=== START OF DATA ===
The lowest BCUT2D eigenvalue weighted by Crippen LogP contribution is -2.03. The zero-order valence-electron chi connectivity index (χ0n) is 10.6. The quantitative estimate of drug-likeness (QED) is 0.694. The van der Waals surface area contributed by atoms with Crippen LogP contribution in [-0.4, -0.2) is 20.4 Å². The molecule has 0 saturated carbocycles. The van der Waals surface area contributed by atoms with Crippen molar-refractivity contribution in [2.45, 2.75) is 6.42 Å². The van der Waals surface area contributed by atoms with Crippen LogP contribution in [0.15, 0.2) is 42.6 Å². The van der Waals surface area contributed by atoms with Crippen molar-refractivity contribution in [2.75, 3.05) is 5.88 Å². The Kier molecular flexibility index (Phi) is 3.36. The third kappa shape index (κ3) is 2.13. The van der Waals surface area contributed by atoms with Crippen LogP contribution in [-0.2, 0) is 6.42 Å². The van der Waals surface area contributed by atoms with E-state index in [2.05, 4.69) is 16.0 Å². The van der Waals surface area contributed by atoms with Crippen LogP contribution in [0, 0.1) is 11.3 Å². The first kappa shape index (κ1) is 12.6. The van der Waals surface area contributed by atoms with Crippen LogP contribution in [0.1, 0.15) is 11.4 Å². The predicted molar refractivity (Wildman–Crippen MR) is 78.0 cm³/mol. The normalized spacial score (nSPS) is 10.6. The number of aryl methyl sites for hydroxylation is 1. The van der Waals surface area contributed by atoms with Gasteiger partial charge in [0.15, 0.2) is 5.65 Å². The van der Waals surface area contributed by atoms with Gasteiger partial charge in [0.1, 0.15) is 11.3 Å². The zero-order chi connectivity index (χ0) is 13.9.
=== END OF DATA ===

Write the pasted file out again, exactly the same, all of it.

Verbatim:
The lowest BCUT2D eigenvalue weighted by Crippen LogP contribution is -2.03. The zero-order valence-electron chi connectivity index (χ0n) is 10.6. The quantitative estimate of drug-likeness (QED) is 0.694. The van der Waals surface area contributed by atoms with Crippen LogP contribution in [-0.4, -0.2) is 20.4 Å². The molecule has 0 saturated carbocycles. The van der Waals surface area contributed by atoms with Crippen molar-refractivity contribution in [2.45, 2.75) is 6.42 Å². The van der Waals surface area contributed by atoms with Crippen LogP contribution in [0.15, 0.2) is 42.6 Å². The van der Waals surface area contributed by atoms with Crippen molar-refractivity contribution in [2.75, 3.05) is 5.88 Å². The Kier molecular flexibility index (Phi) is 3.36. The third kappa shape index (κ3) is 2.13. The van der Waals surface area contributed by atoms with Crippen LogP contribution in [-0.2, 0) is 6.42 Å². The van der Waals surface area contributed by atoms with E-state index in [2.05, 4.69) is 16.0 Å². The van der Waals surface area contributed by atoms with Crippen LogP contribution in [0, 0.1) is 11.3 Å². The first kappa shape index (κ1) is 12.6. The van der Waals surface area contributed by atoms with Crippen LogP contribution in [0.1, 0.15) is 11.4 Å². The predicted molar refractivity (Wildman–Crippen MR) is 78.0 cm³/mol. The normalized spacial score (nSPS) is 10.6. The number of aryl methyl sites for hydroxylation is 1. The van der Waals surface area contributed by atoms with Gasteiger partial charge in [0.15, 0.2) is 5.65 Å². The van der Waals surface area contributed by atoms with Gasteiger partial charge in [0.1, 0.15) is 11.3 Å². The zero-order chi connectivity index (χ0) is 13.9.